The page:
Dairymen generally produce higher quality hay and haylage than beef producers. Forages are included in feedlot rations for a roughage source of normal rumen function, as well as a protein source. However, it is possible to produce alfalfa haylage of such high quality that it does not act as a roughage source. Particularly in a ration including processed corn, it is possible to create digestive disorders simply because the forage is too high quality.
STAGE 1: PREWEANING
Large frame dairy calves are typically fed high energy diets to ensure the utilization of energy for maintenance and gain in the most efficient manner. Maximizing energy intake ensures a smooth transition from the pre-ruminant calf to one with a mature functioning rumen. Calf starters should be coarse textured, palatable, and high energy to encourage dry feed intake.
The pre-weaning phase steer calf should be handled much as you would your replacement heifers. Even if you plan to sell calves at 3 to 7 days of age, it is extremely important that the calves receive colostrum shortly after birth. Without colostrum the calf has little chance of survival in his new environment, which only results in unhappy customers.
The pre-wean calf should be gaining approximately 2.0 pounds per day. For budgeting purposes we assumed that in the first 60 days the calf will consume 60 pounds of milk replacer and 120 pounds of calf starter. Some dairymen reduce the cost of milk replacer by mixing it with "throw away milk". The dry pre-weaning ration should be high in crude protein (18 percent). An example of a highly effective pre-weaning ration would be 34 percent cracked corn, 33 percent oats and 33 percent protein pellets.
Estimated cost of 70 cents per pound for milk replacer and 15 cents per pound for the calf starter, our estimated total feed cost to weaning is $70.00. If the newborn calf is worth between $100 and $125 in your area it is safe to assume that you now have an investment worth $200.00 at weaning. Once you make the decision not to sell the calf at birth, the numbers would indicate that you will need to retain ownership at least through Stage 1 to 400 pounds.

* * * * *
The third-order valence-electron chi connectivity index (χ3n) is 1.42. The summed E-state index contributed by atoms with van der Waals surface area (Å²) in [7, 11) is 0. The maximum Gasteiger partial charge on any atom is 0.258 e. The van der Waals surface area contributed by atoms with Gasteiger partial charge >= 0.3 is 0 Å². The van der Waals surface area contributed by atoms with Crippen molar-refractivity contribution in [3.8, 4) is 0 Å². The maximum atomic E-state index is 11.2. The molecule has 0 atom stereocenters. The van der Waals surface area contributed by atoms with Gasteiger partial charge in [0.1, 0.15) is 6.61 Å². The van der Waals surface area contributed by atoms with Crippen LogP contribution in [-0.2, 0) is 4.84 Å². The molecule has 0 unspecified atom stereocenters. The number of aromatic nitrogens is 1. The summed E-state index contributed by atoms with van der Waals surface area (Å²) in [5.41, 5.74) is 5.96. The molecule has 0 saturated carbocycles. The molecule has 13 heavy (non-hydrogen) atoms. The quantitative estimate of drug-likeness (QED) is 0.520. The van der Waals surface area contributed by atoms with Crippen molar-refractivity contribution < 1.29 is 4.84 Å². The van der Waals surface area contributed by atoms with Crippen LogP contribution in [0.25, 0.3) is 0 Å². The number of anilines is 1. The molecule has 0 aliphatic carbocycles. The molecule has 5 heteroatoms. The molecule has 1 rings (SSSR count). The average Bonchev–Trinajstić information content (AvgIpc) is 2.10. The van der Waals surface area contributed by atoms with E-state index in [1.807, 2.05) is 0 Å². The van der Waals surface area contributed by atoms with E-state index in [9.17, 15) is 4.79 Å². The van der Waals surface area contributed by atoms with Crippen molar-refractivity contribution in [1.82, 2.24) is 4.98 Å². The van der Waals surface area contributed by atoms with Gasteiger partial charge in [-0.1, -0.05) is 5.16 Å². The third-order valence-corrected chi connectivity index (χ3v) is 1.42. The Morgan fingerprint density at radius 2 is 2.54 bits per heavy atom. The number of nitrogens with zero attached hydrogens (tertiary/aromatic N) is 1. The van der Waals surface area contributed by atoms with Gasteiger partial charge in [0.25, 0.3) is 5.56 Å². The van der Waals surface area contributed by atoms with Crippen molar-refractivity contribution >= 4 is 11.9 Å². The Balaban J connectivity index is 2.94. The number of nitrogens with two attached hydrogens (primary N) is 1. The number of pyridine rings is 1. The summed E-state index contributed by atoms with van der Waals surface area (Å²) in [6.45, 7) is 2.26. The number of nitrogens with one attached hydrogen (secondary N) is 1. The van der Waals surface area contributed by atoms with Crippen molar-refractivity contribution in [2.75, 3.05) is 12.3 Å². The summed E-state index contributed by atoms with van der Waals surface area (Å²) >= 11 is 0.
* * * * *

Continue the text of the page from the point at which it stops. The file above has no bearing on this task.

Stage 2 is the period of feeding the calves from 200 to 400 pounds. Attainable weight gains for this age calf should be in the 2.2 to 2.4 pounds per day. Calves are group housed with approximately 20 square feet per steer. Group size should not exceed 40 calves per pen for best management. Feeder space should be 18 to 22 inches per steer for hand fed calves and 3 to 4 inches per calf for self-feeders.
Stage 3 is the feeding period from 400 to 750 pounds. Rations should be 16 percent crude protein and can be high energy or high forage (50 percent haylage) as previously discussed. Pen space should be 25 square feet per steer and feeder space should be 22 to 26 inches per steer.
Stage 4 is the finishing phase using a high energy diet of 80 to 90 per cent corn and the balance of the ration dependent on previous feeding background. Building space should be 30 square feet per steer and feeder space similar to Stage 3. It is important to market the cattle as soon as a high percentage are grading choice. When cattle reach the choice grade they begin to level off on dry matter intake. The cattle will continue to grow and get fatter, but intake does not increase. This results in a decrease in energy efficiency and therefore the cattle should be marketed as soon as possible. As feed costs rise it will be increasingly important to market larger dairy steers sooner, rather than feeding them on to a heavier weight.
There are several aspects of dairy steer feeding that are quite different from the dairy industry. There is money to be made feeding dairy steers, however for profit and an acceptable product it is important to feed a high energy diet for much of the feeding period. It is important not to use the dairy steer as a way to get rid of low quality forages, for example oat hay.
Profit margins in the cattle feeding business are narrow and dairymen can not make up for that in volume. Therefore, to show a significant profit from this enterprise the dairyman must reduce death losses, overhead and interest costs.